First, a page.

One of the writing jobs I had, I realized I was getting paid less than .50 an hour. Yeah, you heard me. Not viable by any stretch of the imagination. But the client I was working for addressed this by saying it was per article. Take a look at the paycheck. Does it justify the time you spend? Is it per article, per hour, or per word? Can you buy a meal at McDonald’s on it? No? Then maybe walk away.
7. Look at the Mission Statement
What is the company or clients aim? If it’s a content mill they are going to want more, more, more, easily linkable, lots of buzzwords. It’s about the money and web traffic for them, so if they can get by paying you a pittance, they will.
8. Know Your Job Board
Can you find reputable work on Craigslist? Absolutely, but you have to know how to decipher the real deals from the raw deals. Chances are if there’s no company name, if you can’t google it and find more info about the client, if they can’t pay you yet but they have an AMAZING novel that will be a bestseller, it’s not the gig for you. Become a keyword master when looking for jobs. Websites like Problogger and freelancewriting.com do a lot of vetting for you.
9. The Deadline
Working with deadlines, working for less than was desired, and learning to work with editors are all important skills to have in your arsenal. That’s freelance 101 right? To an extent yes. But you also have to know your limits. What kind of content do you want to write? Can you confidently produce a million words a week with no hassle? Then more power to you. I could not. I can work with deadlines, but not content mill deadlines. I’m all about quality, not quantity.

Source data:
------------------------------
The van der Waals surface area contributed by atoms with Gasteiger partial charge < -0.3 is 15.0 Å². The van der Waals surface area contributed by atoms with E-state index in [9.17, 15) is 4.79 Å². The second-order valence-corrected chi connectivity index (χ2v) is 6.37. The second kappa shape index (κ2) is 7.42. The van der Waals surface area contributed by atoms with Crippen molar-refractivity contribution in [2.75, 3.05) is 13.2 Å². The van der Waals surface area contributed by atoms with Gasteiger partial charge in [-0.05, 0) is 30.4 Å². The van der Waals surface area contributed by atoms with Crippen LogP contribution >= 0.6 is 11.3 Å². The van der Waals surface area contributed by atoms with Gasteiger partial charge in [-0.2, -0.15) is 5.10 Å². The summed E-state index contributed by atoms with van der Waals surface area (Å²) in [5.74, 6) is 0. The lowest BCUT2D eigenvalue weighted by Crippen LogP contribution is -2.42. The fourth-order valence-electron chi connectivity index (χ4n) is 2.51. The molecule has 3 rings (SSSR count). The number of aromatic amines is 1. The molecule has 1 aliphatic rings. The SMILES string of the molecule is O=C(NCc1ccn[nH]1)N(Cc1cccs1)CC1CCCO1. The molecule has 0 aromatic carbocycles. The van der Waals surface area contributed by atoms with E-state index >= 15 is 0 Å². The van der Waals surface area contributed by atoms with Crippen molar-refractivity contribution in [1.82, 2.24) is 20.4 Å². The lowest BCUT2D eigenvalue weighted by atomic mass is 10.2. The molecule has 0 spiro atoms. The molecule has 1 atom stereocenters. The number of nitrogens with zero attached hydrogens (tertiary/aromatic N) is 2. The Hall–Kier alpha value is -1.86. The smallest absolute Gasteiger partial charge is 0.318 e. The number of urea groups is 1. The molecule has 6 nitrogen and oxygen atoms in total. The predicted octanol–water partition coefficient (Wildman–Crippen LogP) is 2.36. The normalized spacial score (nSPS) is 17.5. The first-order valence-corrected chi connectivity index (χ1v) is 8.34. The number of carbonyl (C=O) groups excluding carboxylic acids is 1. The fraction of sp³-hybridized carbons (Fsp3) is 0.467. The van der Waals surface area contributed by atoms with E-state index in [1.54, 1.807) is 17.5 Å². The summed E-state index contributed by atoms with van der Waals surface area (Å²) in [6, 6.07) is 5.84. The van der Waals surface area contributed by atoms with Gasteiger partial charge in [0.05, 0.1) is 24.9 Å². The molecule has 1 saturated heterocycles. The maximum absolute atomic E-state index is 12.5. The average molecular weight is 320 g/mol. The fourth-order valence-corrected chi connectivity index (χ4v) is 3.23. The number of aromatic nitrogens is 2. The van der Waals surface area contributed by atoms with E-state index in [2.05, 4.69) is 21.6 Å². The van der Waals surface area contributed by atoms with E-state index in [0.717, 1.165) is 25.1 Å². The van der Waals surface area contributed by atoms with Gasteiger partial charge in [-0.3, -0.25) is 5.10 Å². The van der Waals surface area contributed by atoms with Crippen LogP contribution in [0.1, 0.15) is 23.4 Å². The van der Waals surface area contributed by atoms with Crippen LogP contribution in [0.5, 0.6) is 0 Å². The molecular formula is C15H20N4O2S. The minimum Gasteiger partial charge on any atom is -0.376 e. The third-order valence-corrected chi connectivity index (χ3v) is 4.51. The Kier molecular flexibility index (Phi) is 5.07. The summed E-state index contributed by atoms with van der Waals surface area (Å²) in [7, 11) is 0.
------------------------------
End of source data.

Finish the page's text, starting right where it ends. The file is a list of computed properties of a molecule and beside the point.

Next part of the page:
10. Application Requirements
Believe it or not, for some reason the less reputable the content mill, the more hoops you have to jump through. Be thorough in your investigations before you start the application process, how many tests and assessments are required? Do they even care about your website, blog, and twitter? What do they want from your cover letter and writing samples? Are they going to ask you to write a sample for free? Is it possible they will use your writing samples without your knowledge? These are all good questions to ask yourself when applying for longer term writing gigs. A little scrutiny can save you time and writing that could be better served to pitch to magazines and reputable websites.
After my own experience and walking away from my first content mill, I had to take a hard look at myself and realize, OK, my time is actually worth more than pennies an hour or pennies a word. Beware the content mills. It’s easier than you think to find yourself in the thick of it but just focus on your time and break it down to the bare bones. If it’s something you love, if the deadline isn’t excruciating, and if it’s shaping your writing, sometimes it can be worth it to take a lower price tag. But these ten warning signs can help you avoid the gigs that won’t do anything for your profile or career. Instead, after I walked away I found myself back in the game, honing my craft and writing about what I was passionate about.